Fortunately for everyone, 2020 has continued 2019’s hot streak when it comes to k-dramas. From Dr. Romantic 2 right the way through to Tell Me What You Saw, there has been something on offer to satisfy any palette. But perhaps none have managed to have the mass international appeal that Itaewon Class can boast. A coming-of-age, candid look at responsibility, friendship, loss and acceptance, it’s a tour-de-force of a series, and considering it is the first small-screen production from film distribution company Showbox, an uncompromisingly bold debut into the homes of millions of viewers too.
Based on a webtoon of the same name, the show follows Park Sae-Roy (Park Seo Joon) as he opens up a bar-restaurant called DanBam in an attempt to follow in the footsteps of his father. This all comes after a tragic death, school expulsion and subsequent jail sentence, so not exactly your normal route into business. There’s a lot more to sink your teeth into, including deeper meanings as to why our protagonist’s main mission is to take down the food distribution company Jangga Group, but we’ll let you watch the show for yourselves to find all of that out.
Instead, allow us to tell you the main reasons why you should check out the drama taking Netflix by storm, with only minor spoilers to be found below.
Although a lot of the premise may be as sensationalised as you’d expect from a 16 episode series, a lot of the show’s charm comes from the real, human moments. From the heartwarming acceptance of Ma Hyun Yi (Lee Joo Young), a transgender character who wants to give her all in life, to Tony Kim (Chris Lyon), a character who is hailed from Africa but is in Korea searching for his father in an attempt to gain citizenship, there is a tangible sense of authenticity to the drama. These are all experiences that aren’t exactly over-the-top or exaggerated, but rather used to show the human side of a drama that is ultimately a broad look at standing up for what is right.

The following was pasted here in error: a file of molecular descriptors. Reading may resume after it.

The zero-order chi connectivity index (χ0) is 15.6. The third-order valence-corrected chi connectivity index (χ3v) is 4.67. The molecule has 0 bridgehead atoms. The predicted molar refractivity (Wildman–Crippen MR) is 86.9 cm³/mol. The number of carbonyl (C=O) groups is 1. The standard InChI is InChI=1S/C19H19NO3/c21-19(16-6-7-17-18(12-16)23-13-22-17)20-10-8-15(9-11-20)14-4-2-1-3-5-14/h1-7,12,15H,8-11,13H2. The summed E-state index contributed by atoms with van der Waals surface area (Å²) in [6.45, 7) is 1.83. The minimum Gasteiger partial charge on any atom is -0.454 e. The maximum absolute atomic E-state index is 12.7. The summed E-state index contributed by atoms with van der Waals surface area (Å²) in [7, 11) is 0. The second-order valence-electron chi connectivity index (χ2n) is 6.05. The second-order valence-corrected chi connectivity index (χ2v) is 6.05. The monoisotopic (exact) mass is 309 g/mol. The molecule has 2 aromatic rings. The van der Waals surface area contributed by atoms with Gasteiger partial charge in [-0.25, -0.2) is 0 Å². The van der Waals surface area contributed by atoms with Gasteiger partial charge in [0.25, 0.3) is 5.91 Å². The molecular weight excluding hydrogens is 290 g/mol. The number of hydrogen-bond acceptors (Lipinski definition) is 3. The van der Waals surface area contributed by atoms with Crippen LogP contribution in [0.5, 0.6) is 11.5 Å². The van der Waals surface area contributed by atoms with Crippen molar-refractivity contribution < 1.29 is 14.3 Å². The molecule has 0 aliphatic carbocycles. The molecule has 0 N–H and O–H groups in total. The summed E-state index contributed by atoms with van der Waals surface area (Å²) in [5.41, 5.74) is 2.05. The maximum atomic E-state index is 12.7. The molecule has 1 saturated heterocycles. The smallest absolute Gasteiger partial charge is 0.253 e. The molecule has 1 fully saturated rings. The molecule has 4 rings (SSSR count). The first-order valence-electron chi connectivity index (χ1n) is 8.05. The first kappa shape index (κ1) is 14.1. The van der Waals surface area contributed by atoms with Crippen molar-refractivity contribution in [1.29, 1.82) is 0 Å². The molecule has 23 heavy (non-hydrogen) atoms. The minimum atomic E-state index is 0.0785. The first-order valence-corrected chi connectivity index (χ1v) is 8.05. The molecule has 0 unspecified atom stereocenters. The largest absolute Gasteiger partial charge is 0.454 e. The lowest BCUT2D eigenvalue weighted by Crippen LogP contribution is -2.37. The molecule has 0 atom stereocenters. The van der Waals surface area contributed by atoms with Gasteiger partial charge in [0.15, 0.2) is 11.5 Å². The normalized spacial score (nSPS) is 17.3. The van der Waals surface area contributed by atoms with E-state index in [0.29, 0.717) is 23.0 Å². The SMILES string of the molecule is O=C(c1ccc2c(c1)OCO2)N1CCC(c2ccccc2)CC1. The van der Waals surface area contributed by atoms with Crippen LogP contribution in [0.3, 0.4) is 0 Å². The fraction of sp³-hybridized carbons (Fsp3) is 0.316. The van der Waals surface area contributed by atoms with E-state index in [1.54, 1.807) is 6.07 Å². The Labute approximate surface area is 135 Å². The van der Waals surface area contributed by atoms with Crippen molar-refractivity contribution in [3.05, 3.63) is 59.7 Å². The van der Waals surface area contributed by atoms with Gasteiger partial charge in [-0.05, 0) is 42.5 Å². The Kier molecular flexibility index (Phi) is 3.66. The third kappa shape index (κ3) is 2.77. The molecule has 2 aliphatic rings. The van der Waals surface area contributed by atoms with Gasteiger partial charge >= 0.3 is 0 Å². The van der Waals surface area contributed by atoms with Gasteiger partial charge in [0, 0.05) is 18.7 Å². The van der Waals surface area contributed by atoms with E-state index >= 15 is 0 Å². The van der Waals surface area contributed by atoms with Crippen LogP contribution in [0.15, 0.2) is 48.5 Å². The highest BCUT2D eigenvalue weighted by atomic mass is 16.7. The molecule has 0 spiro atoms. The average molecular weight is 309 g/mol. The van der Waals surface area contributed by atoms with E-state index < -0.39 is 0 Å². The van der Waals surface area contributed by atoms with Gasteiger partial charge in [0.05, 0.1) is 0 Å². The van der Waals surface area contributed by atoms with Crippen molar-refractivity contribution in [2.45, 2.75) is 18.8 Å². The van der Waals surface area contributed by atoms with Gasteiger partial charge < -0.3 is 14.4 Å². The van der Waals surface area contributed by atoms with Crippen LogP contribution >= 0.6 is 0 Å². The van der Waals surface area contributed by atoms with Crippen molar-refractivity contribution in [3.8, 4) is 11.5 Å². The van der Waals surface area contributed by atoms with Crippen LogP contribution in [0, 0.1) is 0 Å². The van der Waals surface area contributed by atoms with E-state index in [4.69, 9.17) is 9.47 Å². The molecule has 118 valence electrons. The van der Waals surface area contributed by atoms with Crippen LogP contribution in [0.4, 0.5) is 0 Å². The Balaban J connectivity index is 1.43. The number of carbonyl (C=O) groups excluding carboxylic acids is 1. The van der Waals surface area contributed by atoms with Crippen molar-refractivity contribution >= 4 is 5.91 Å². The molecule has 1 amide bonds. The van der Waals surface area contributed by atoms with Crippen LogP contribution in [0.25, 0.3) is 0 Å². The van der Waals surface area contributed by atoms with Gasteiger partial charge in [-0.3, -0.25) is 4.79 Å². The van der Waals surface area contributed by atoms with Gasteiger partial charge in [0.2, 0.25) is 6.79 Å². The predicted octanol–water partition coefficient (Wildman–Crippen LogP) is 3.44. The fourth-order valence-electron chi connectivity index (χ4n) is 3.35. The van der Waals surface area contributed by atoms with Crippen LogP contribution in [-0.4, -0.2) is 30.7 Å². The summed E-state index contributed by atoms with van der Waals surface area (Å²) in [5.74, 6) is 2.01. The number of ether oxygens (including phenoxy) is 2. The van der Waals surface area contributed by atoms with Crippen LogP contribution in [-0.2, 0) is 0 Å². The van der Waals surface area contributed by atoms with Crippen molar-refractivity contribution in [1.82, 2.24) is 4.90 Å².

There’s an underdog story
As the cliche goes, we all love a good underdog story. Whether it’s Eddie the Eagle, Leicester City or the Jamaican bobsled team, everyone finds comfort in rooting for those who aren’t expected to bring success. Here though, Sae Roy swears to bring down Jangga due to the family that head the group being responsible for his father’s death, and although it seems like a huge long-shot, you can’t help but get behind him. Thanks to a passionate performance from Park Seo-Joon, you can’t help but anticipate the eventual fall of the antagonists, and you’ll always hope that DanBam becomes the franchise it’s meant to be.
Friendship takes centre-stage
For all the confrontation taking place, there needs to be some sort of reprieve. Fortunately, that comes in the form of friendship, loyalty and acceptance all found under the DanBam roof. Made up of a diverse gathering of people all with different hardships to face, there is a true-to-life reflection of the support groups we all need in life, and it shines throughout the drama. After all, it wouldn’t be the second highest-rated drama in JTBC history if it just angst cranked up to eleven for 16 hours.
We may have only just moved past the halfway stage of the drama, but Itaewon Class has an irresistible quality to it that makes it must-watch. The acting is fantastic, the characters are written out of generic tropes, and the story is unique enough to not have you comparing it to every other drama under the sun. At a time in which the weather is irrefutably awful and the world seems to be stuck in a constant state of panic, why not get behind Park Sae-Roy and co. and enjoy all that comes with it?